To boaters' dismay, city has not yet ordered part to fix Willow Bridge, sources say

To boaters' dismay, city has not yet ordered part to fix Willow Bridge, sources say

CLEVELAND, OH (WOIO) - Some Cleveland boat owners are beyond baffled. A bearing on a lift bridge, allowing them to set sail into Lake Erie, is busted.

Businesses are also getting burned by the broken bridge. So why is the city of Cleveland failing to fix it?

From the water, it is easy to see the problem. Many of the boats are simply too tall to go under the bridge, and the bridge only goes up after 7 p.m., meaning they're stuck at their docks all day. The Willow Bridge is a critical link from the Flats to major trucking firms, such as Ontario Stone and Cargill Salt. But it is also a barrier for boaters who want to get from places like the Olde River Yacht Club to the lake.

And that's the problem.

A bearing on the bridge is broken, so it can't go up and down as it has for years.

In fact, it only goes up once a day. What angers many boaters is the fact that the city has known about the problem since September 2015 but hasn't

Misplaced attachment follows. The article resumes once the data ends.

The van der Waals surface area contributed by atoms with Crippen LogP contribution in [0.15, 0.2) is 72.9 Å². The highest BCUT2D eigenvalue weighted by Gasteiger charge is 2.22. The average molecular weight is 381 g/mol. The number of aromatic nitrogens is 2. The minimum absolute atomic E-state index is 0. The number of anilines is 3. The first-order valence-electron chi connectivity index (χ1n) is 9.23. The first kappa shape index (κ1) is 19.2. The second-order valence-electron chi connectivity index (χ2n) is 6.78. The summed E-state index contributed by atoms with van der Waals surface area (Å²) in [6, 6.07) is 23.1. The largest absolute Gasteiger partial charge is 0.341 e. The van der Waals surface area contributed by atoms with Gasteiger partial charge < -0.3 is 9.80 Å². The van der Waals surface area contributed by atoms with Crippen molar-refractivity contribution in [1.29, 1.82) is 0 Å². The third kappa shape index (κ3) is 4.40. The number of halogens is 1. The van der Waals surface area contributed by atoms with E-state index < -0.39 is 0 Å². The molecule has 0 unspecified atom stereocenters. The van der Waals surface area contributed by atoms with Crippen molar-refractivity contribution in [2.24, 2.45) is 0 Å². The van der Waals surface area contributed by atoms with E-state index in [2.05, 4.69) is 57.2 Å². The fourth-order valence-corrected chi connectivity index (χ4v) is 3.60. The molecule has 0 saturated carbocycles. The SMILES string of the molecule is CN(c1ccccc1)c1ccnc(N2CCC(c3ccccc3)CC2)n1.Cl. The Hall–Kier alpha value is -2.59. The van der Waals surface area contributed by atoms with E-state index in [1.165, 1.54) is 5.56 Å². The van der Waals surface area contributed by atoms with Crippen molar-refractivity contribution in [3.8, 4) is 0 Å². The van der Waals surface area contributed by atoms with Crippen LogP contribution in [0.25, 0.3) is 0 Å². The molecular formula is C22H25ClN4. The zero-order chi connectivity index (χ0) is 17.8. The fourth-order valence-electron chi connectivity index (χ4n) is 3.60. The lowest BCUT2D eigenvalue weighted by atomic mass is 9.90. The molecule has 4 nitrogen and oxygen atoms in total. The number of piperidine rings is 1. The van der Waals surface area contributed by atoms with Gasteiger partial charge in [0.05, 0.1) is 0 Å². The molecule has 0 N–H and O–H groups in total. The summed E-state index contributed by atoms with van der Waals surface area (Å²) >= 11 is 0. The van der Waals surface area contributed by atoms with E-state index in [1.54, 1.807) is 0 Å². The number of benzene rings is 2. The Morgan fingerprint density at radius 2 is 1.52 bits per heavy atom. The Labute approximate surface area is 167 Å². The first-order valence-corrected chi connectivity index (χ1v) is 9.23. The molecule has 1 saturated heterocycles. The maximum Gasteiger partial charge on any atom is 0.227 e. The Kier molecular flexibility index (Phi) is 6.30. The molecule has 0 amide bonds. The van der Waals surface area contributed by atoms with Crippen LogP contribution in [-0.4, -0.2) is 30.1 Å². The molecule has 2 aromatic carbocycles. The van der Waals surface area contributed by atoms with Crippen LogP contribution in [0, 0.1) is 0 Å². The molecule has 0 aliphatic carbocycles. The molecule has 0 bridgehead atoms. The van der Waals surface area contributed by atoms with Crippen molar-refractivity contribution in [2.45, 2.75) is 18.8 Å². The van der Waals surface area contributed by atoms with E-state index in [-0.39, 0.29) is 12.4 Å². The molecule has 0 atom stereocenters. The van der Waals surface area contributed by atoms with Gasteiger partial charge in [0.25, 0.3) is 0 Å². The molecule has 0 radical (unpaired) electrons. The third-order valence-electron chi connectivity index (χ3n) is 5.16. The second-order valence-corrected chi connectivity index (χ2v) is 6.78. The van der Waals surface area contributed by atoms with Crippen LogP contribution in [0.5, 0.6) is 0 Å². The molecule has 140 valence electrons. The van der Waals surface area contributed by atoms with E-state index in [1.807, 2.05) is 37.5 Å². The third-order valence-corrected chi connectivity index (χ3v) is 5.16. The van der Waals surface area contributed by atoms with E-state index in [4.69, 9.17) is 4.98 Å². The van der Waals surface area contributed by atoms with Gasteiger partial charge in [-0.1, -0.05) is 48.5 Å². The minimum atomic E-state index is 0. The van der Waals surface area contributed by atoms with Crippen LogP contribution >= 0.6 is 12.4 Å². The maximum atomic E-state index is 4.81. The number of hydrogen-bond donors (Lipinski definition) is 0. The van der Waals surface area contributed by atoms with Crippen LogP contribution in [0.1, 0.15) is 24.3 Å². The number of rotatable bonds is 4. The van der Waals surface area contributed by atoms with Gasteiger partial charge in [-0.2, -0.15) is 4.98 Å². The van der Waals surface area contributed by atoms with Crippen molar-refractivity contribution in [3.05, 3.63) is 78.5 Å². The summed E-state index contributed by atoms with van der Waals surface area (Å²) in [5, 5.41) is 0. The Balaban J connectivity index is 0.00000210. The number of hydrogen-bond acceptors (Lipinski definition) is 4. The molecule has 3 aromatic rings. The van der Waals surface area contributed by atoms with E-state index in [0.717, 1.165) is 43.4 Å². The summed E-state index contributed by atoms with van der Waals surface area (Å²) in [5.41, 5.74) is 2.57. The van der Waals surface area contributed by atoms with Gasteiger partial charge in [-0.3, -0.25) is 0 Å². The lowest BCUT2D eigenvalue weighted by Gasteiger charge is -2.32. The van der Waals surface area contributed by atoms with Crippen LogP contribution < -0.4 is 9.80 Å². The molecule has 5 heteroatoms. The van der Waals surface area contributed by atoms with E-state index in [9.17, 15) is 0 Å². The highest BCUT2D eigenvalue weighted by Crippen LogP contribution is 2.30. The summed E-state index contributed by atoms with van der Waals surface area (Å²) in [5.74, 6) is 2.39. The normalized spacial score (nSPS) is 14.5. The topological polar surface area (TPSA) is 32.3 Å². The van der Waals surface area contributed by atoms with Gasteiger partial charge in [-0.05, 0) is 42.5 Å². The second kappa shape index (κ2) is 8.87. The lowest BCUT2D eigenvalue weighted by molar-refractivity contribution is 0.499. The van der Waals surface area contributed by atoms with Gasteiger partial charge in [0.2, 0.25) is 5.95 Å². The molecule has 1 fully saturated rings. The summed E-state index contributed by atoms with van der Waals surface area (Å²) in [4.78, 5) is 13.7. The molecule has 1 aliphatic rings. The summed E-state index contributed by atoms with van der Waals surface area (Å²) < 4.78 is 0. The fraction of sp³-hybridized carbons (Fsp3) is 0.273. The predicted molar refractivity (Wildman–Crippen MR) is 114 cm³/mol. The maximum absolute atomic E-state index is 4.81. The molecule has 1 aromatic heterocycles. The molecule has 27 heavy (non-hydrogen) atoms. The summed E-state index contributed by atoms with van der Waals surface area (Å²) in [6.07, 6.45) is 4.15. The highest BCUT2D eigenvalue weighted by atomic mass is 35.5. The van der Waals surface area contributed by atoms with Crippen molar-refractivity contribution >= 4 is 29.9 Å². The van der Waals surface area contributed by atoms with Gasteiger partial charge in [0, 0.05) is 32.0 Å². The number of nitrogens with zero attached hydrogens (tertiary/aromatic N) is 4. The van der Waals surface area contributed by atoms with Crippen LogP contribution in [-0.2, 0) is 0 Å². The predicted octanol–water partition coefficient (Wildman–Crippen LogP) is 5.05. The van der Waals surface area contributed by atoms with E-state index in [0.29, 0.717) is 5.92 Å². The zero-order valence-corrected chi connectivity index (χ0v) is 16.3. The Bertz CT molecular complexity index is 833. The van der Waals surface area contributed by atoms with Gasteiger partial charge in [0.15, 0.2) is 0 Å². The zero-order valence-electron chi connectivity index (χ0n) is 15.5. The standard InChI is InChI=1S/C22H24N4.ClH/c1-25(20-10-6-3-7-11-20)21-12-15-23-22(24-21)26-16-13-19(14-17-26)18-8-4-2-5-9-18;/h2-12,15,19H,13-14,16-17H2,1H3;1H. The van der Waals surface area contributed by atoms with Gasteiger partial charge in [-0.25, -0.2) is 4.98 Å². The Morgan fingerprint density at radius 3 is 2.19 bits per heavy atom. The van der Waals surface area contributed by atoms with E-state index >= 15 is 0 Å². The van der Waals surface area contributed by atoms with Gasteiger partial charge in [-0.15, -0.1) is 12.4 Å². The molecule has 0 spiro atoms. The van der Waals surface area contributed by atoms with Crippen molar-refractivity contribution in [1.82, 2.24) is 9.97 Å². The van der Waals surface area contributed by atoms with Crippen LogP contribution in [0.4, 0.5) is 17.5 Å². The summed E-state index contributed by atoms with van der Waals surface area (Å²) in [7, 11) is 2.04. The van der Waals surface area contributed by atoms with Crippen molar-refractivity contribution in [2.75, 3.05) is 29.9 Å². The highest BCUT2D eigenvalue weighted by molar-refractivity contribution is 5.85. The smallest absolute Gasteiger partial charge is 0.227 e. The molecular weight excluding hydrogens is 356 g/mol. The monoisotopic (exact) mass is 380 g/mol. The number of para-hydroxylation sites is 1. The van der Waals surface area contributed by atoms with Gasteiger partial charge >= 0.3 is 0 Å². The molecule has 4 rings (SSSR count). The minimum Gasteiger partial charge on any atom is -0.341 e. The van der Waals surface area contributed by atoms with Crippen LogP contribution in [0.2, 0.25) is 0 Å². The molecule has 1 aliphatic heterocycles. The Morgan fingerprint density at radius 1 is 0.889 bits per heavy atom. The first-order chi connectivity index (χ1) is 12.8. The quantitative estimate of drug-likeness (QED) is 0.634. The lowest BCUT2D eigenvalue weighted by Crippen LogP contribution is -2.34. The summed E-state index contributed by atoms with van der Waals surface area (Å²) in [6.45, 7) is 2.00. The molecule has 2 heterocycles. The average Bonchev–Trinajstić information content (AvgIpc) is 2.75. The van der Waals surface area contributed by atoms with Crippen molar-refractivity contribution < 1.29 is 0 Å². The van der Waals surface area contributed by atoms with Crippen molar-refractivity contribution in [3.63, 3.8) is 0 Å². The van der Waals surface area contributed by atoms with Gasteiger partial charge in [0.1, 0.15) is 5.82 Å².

done anything about it. They are prisoners on the water because it goes up so infrequently.

Mark Vataj is one of them.

"It took a three-month study from September 2015 to December and then in March (they) discussed the option of ordering the part," he said.

Vataj hasn't been told if the part has been ordered.

The Mayor's Office has not replied to repeated requests to find out about the part. But sources said the part must be fabricated by the Timken Company at a cost of more than $100,000, and it takes a couple of month to make. Sources said the part has not been ordered.

The bottom line is this entire boating season is lost.

"We're probably down 30 percent in permanent dockage and we're probably down 5 or greater percent in transient dockage in people from other marinas," Vataj said.

John Johnson from Toledo tried to get into the marina Wednesday night, but the bridge was down so he waited until the 7 o'clock promised opening time. He was frustrated.

"It still wasn't opened up at 7 p.m., so at 7:30 p.m. we called and they said, 'Oh yeah, we'll have it opened shortly' and then they opened it and we came on through," he said.

And he couldn't leave until 7 p.m. Thursday.

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